The Value of a Facebook Fan: Some Insightful Readings

February 21, 2012

In the course of doing research on Facebook’s valuation, I found some great articles and posts on the Value of a Facebook Like or Fan:

1. From the Brandbuilder blog, some of the best analysis I have seen on this subject.

Assigning an arbitrary (one might say “cookie-cutter”) value to Facebook fans in general, averaged out over the ENTIRE breadth of the business spectrum, is complete and utter bullshit.

2. Here is an argument (from Millward Brown) for how social media is not a means to building brands, but rather an end.

Social media can’t help build brands without the other ingredients that make brands strong: an effective business model, a great brand experience, clarity of positioning, and the ability to disrupt the status quo in a product category.

3. And this, a comparison between the value of Facebook and Twitter sharing from Eventbrite.

Sharing activity on Facebook equaled almost 4 times the amount of sharing on Twitter.  We attribute this to Facebook’s reach (right now there are simply more people that use Facebook than Twitter) and the fact that connections on Facebook more closely mirror real-world, personal relationships.

4. Finally, a video on calculating the ROI of a Facebook ‘Like’ by Adobe. Note that this is a promotion for Adobe’s offerings, but I found the methodology interesting.


Update: Here is an infographic from Minter Dial’s blog.

The short story is that there is no way to place a single value on a fan. The answer is that “it depends.” Not only are some fans worth more than others, but the way you build up engagement on your page makes the value of a fan more or less potent.

I plan to follow up with a post distilling my readings and my own ideas on assigning a value to social media ‘Fans’ or ‘Followers’.  Stay tuned!


How Can Facebook Monetize Mobile?

February 8, 2012

Facebook’s S-1 states that users are increasingly accessing it through mobile devices but the company does not yet monetize mobile. “Growth in use of Facebook through our mobile products, where we do not currently display ads, as a substitute for use on personal computers may negatively affect our revenue and financial results;” There are 425 million monthly active users (MAUs) accessing Facebook through mobile devices. See link here.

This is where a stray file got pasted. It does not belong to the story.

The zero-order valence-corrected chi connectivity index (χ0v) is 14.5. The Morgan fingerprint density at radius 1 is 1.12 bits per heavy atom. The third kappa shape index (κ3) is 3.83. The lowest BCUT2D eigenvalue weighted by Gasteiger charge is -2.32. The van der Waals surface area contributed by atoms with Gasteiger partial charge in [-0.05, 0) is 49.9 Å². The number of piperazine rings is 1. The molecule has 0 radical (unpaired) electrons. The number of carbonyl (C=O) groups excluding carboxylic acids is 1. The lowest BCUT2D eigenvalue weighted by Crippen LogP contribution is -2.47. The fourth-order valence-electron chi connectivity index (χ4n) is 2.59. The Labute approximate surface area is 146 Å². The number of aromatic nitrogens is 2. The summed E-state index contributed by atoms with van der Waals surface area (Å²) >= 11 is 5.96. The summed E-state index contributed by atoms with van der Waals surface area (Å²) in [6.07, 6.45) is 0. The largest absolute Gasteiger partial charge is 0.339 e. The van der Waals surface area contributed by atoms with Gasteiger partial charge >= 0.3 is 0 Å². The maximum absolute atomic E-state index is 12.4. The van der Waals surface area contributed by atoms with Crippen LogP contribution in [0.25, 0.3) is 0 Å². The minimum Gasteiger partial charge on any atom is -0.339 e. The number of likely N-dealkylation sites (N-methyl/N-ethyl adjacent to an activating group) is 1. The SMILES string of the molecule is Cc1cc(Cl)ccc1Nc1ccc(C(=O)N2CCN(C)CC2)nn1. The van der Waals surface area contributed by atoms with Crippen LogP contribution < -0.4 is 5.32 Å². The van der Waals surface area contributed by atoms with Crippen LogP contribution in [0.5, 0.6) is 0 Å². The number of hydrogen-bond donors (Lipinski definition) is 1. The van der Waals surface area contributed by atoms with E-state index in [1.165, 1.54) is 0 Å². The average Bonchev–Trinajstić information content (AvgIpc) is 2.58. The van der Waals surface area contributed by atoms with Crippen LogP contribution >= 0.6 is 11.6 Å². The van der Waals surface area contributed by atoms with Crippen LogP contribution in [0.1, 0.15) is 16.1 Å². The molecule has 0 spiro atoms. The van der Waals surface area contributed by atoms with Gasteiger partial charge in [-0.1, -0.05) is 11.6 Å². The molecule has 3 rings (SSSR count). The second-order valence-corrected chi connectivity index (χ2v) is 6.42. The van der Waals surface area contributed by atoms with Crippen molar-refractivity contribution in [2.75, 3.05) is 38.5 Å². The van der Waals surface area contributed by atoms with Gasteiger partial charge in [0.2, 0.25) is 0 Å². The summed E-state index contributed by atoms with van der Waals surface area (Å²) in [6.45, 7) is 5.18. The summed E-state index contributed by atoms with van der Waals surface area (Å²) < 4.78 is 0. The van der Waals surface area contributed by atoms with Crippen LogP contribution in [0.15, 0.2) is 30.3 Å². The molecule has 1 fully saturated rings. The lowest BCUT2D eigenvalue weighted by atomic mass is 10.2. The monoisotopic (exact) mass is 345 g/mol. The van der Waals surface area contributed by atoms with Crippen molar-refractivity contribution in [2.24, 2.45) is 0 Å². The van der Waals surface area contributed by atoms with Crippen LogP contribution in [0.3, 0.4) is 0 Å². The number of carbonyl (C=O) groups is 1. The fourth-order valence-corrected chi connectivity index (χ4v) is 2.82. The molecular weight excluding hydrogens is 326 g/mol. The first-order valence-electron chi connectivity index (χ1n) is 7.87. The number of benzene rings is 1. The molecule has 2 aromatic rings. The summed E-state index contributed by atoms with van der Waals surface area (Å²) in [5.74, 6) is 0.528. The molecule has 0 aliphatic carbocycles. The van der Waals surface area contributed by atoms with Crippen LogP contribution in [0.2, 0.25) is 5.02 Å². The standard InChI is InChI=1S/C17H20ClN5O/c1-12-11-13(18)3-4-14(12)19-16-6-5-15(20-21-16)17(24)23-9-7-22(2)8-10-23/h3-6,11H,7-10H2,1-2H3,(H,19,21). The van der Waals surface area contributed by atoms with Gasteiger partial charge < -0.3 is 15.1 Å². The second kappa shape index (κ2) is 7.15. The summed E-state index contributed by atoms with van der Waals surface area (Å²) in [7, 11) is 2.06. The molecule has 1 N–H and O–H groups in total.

Even though the S-1 presents this as a risk factor, this is a huge opportunity that the company must certainly be planning to address.

One big challenge withMobileis that only one ad can be shown per page. On PC based interfaces, Facebook shows several ads per page (as many as 7 ads). So the monetization potential for that single mobile ad has to be equivalent to all the 7 web based ads combined.

This means that mobile ads have to be extremely targeted and relevant to induce users to take action. Regular display or banner ads or even generic sponsored stories will not cut it. Mobile ads should be sharply targeted, and the right ad delivered at the right time.

What monetization options does Facebook have?

(1) Location based offers and ads:

Facebook can let users check-in to receive coupons and offers based on their locations. Similarly users can also receive ads and offers as they drive by a particular area. For example, if a user is on a particular street inSunnyvale, she could receive offers or ads from Coldstone Creamery in the vicinity.

(2) App usage:

Mobile devices are used extensively to reduce boredom and to pass time. Facebook can encourage users to access apps and games via its mobile device. If a user is bored they may be more open to purchasing digital goods for entertainment, or purchasing movies for view, for example, via the Warner Brothers page on Facebook.

The challenge is that users could access games and apps directly via their mobile device’s app marketplace instead of via Facebook’s app marketplace. For example a user may prefer to access the Angry Birds mobile app directly rather than Farmville through Facebook. There has to be a compelling value proposition (for eg, interaction with one’s Facebook network or apps’ unique availability only on Facebook). The user interface for accessing Facebook apps via mobile also needs to be seamless.